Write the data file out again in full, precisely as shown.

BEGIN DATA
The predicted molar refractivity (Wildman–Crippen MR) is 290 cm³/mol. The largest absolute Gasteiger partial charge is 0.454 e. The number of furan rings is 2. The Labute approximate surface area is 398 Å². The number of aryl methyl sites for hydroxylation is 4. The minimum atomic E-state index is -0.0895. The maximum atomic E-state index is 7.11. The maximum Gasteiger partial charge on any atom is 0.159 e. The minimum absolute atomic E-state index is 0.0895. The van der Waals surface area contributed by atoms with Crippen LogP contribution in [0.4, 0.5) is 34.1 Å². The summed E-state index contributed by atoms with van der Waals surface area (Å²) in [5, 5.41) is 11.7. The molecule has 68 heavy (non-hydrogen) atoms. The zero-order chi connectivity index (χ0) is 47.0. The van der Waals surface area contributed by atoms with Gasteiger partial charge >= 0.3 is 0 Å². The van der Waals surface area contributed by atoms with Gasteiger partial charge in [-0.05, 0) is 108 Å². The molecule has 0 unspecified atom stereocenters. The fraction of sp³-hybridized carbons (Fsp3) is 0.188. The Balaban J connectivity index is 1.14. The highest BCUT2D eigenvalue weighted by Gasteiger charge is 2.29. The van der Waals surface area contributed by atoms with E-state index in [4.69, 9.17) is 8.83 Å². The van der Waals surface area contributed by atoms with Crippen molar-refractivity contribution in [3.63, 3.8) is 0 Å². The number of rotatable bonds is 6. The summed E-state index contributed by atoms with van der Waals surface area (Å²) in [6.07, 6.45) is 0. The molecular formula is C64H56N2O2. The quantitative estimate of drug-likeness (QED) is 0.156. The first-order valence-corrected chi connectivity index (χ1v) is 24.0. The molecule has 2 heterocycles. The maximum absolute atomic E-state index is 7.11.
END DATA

The predicted molar refractivity (Wildman–Crippen MR) is 290 cm³/mol. The largest absolute Gasteiger partial charge is 0.454 e. The number of furan rings is 2. The Labute approximate surface area is 398 Å². The number of aryl methyl sites for hydroxylation is 4. The minimum atomic E-state index is -0.0895. The maximum atomic E-state index is 7.11. The maximum Gasteiger partial charge on any atom is 0.159 e. The minimum absolute atomic E-state index is 0.0895. The van der Waals surface area contributed by atoms with Crippen LogP contribution in [0.4, 0.5) is 34.1 Å². The summed E-state index contributed by atoms with van der Waals surface area (Å²) in [5, 5.41) is 11.7. The molecule has 68 heavy (non-hydrogen) atoms. The zero-order chi connectivity index (χ0) is 47.0. The van der Waals surface area contributed by atoms with Gasteiger partial charge >= 0.3 is 0 Å². The van der Waals surface area contributed by atoms with Gasteiger partial charge in [-0.05, 0) is 108 Å². The molecule has 0 unspecified atom stereocenters. The fraction of sp³-hybridized carbons (Fsp3) is 0.188. The Balaban J connectivity index is 1.14. The highest BCUT2D eigenvalue weighted by Gasteiger charge is 2.29. The van der Waals surface area contributed by atoms with E-state index in [4.69, 9.17) is 8.83 Å². The van der Waals surface area contributed by atoms with Crippen molar-refractivity contribution in [3.63, 3.8) is 0 Å². The number of rotatable bonds is 6. The summed E-state index contributed by atoms with van der Waals surface area (Å²) in [6.07, 6.45) is 0. The molecular formula is C64H56N2O2. The quantitative estimate of drug-likeness (QED) is 0.156. The first-order valence-corrected chi connectivity index (χ1v) is 24.0. The molecule has 2 heterocycles. The maximum absolute atomic E-state index is 7.11.